## 24/7 VALENCIA: 1.Could you tell us something about your background and musical education?
I actually started at the age of six with the piano but from the beginning had an idea that this wasn’t the ideal instrument for me. I had asked to play drums and my parents wisely told me to start with the piano… a smart move for them I imagine! Then, around the age of nine, I went to a classical guitar lesson that my brother was taking and saw the double bass in the corner. I asked what it was and my brother’s teacher offered me one free lesson on it. From there on out I was hooked.
My first idea with the double bass was that I wanted to play jazz but I was told that in order to do that, I had to learn classical technique. So I began on that path and found that I really enjoyed classical music on bass. By the age of 11, I finally started to dabble in jazz and have kept up both as an equal interest to this day.
On the recommendation of my teacher, I auditioned for my local professional symphony, the Sioux City Symphony, and at the age of 13 won the job for section bass. Two years later, the principal job came up and I was promoted to that post after auditions. The Sioux City Symphony was an amazing opportunity for me – I began to fully understand the impact of working professionally as a musician at such an early age. At the same time, I was very fortunate to be around jazz legends such as Ryan Kisor or Mike McKenna who were themselves just finishing high school at the time in the same city. On top of that, one of the greatest jazz trumpet players of all time, Clark Terry, ran a jazz course near my home so I was able to tap into the resources there. For growing up in a rural community in the middle of the US, I was extremely fortunate to have all those opportunities within reach!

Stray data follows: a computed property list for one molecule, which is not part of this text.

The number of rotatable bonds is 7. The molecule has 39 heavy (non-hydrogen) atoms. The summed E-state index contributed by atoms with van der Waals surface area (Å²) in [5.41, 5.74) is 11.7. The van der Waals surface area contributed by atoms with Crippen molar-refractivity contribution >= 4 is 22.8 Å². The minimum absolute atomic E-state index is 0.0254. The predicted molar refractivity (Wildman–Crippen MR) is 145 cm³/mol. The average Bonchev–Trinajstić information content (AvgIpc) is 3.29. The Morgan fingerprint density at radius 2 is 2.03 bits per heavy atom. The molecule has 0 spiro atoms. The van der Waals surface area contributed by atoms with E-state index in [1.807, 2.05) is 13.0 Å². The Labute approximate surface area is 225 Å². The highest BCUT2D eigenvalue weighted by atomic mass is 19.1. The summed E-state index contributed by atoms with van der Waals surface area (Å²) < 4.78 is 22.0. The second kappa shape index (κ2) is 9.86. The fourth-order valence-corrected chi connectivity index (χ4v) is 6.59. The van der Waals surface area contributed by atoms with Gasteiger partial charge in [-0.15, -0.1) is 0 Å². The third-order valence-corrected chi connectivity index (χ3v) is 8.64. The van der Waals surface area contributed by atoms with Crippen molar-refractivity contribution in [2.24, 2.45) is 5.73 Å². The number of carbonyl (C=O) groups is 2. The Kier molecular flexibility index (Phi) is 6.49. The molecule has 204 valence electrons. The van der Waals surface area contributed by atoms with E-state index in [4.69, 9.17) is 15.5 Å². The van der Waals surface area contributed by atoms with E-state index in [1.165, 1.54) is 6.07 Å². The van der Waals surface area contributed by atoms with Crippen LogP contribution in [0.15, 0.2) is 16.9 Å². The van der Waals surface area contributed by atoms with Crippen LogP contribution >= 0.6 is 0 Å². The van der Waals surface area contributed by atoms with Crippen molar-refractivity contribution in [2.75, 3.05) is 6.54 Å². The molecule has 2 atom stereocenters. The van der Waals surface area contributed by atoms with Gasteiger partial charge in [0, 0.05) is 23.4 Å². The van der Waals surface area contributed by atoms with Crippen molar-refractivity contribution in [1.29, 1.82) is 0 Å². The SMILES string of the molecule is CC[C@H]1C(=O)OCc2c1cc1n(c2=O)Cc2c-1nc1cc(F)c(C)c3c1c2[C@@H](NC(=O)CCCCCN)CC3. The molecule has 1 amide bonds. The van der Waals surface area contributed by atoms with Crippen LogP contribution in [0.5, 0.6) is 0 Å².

Towards the end of high school, I began taking summer courses with the renowned bass soloist Gary Karr, who was the one who really convinced me that I should pursue a career in music. If it weren’t for him, I probably wouldn’t be doing this today.
After high school, I went to study for two years at the Eastman School of Music. I was gigging five days a week in jazz as well as completing my classical studies there and that was really the crucible where I did my time in jazz, playing the clubs, playing the jam sessions and studying with some great musicians.
However, after a few years I realized that I needed an education that was a little more performance focused and as a classical musician in the US, I was being funnelled down the path of only playing orchestral music. I wanted something more open, with chamber music and jazz as much a part of my education as the traditional methods, so I transferred to the Royal Northern College of Music in Manchester, UK, and finished my bachelor’s degree there. Between the RNCM and my post-grad at the Royal Academy of Music in London, I gained experience in just about every possible musical style and I think that is what really remains one of my great influences today.
2. Describe for us a typical month as a musician at the Palau de Les Arts in Valencia…
One of the things that I love about my job at Palau de les Arts is that there is no typical month. We play operas but we also do symphonic projects, foreign and national tours and with the new Berklee Valencia School of Music, there has been quite a bit of collaboration between our musicians and the students there. Also the Palau differs from many other orchestras, which is something I was looking for. Whereas some orchestras repeat the same schedule and programming over and over again, what I was looking for was a job that was diverse both in its programming and scheduling and that would give me the occasional time to spread my wings and do some of my own projects. Without this, I wouldn’t feel as if I could work on continuing to develop as a musician.